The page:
Second, younger is better, since less expensive wines were not made to last as long as their more expensive cousins. Stay away from red wines older than 3 and white wines older than 2. It ?s better to have a wine that ?s a little too young than a little too old.
That should you get you started. The rest is up to you. The most fun part about wine is the journey ? so much wine to taste, and so little time to do it.
Here’s a red blend for Father’s Day from an Australian producer that is one of the Wine Curmudgeon’s favorites, a company that almost always delivers quality for around $20.
The Three Monks (about $17) is 70 percent cabernet sauvignon and 30 percent merlot, which means it’s hardy enough to stand up to big steaks but isn’t overwhelming. Best yet, it’s not only low in alcohol for an Aussie wine (14 percent), but it has a bit of French style, so that the fruitiness doesn’t overwhelm the wine.
Call it barbecuing or grilling. Use a smoker or a gas grill or charcoal. Choose between beef or pork or chicken or vegetables. Regardless of which, though, it’s part of the Father’s Day tradition.
So what wine do you pair with kind of food? The classic pairing for grilled sausage is sweetish white wine like riesling or gew rztraminer. And the heartiest red meats, like grilled rib eye or smoked brisket, can take a hearty red wine.
But sometimes, how you ?re cooking the food makes a difference. Grilled chicken marinated in olive oil, garlic and rosemary pairs with sauvignon blanc. But smoke that same piece of chicken with a dry rub, and it changes character entirely. Then, you ?ll want a light red wine like a tempranillo or a beaujolais. And rose, of course, will go with almost everything except that grilled rib eye. The bright fruit complements barbecue ?s smokiness quite nicely, in fact.
Time was, the Avalon was $10. The Wine Curmudgeon used to drink it by the case, buy it for visiting wine types and make them guess how much it cost (one of these days I’ll have to share the story about the Avalon and the visiting Australian wine marketer), and recommend it at every opportunity.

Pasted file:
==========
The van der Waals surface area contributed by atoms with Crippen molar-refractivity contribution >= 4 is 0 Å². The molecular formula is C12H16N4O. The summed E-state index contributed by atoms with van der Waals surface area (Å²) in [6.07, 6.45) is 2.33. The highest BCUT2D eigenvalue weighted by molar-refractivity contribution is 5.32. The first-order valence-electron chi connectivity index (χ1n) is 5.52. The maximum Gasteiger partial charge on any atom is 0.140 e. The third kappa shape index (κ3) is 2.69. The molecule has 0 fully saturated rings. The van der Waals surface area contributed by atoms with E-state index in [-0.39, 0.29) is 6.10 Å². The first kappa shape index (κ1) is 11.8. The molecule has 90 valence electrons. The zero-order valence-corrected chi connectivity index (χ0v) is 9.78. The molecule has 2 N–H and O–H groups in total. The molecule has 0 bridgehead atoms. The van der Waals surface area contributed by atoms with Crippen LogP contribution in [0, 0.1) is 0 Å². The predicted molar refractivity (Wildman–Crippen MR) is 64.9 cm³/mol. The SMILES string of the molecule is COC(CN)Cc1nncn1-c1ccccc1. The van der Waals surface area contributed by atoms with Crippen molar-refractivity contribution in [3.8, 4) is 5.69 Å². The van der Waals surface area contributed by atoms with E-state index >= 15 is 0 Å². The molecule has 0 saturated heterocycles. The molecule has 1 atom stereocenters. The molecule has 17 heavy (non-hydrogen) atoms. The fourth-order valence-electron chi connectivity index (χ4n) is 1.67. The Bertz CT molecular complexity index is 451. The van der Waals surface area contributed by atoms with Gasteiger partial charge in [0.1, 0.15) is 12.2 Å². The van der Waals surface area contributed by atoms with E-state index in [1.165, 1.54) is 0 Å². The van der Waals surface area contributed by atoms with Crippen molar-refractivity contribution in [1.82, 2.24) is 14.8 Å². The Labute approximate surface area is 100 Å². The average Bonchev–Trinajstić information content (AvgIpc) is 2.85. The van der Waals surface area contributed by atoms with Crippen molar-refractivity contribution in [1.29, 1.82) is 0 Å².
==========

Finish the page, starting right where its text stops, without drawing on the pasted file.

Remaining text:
It’s not $10 any more (closer to $15, though you can find it for $12 every once in a while). But it’s still one of the best values in the wine world, with almost all of the rich, fruity character of Napa cabernet at one-half to one-third the price.
How does Avalon do it? For one thing, the company only makes cabernet. For another, it doesn’t own land or touristy production facilities. It’s based on the French negociant model, which allows it to keep costs — and prices — down.
Serve this with a Father’s Day barbecue. Or buy a case and toast Dad with it throughout the year.
Wine Curmudgeon note: This post is attracting so much traffic that new visitors should know that I wrote another Barefoot post in September 2010 — Barefoot wines (again): Value or just cheap? It updates this post and offers some thoughts on the Barefoot merlot. There is also a review of Barefoot riesling, written in December 2009.
Original post: Barefoot Cellars wines get a lot more publicity than most inexpensive wines. The $6 cabernet sauvignon and merlot showed up on The Wine Trials' top 100 list. The $6 pinot grigio earned raves last week from the Wall Street Journal's respected wine columnists, John Brecher and Dorothy Gaiter. And the $10 extra dry sparkling wine got a gold medal at the prestigious Dallas Morning News competition this spring.
Is it time for the Wine Curmudgeon to take another look at Barefoot?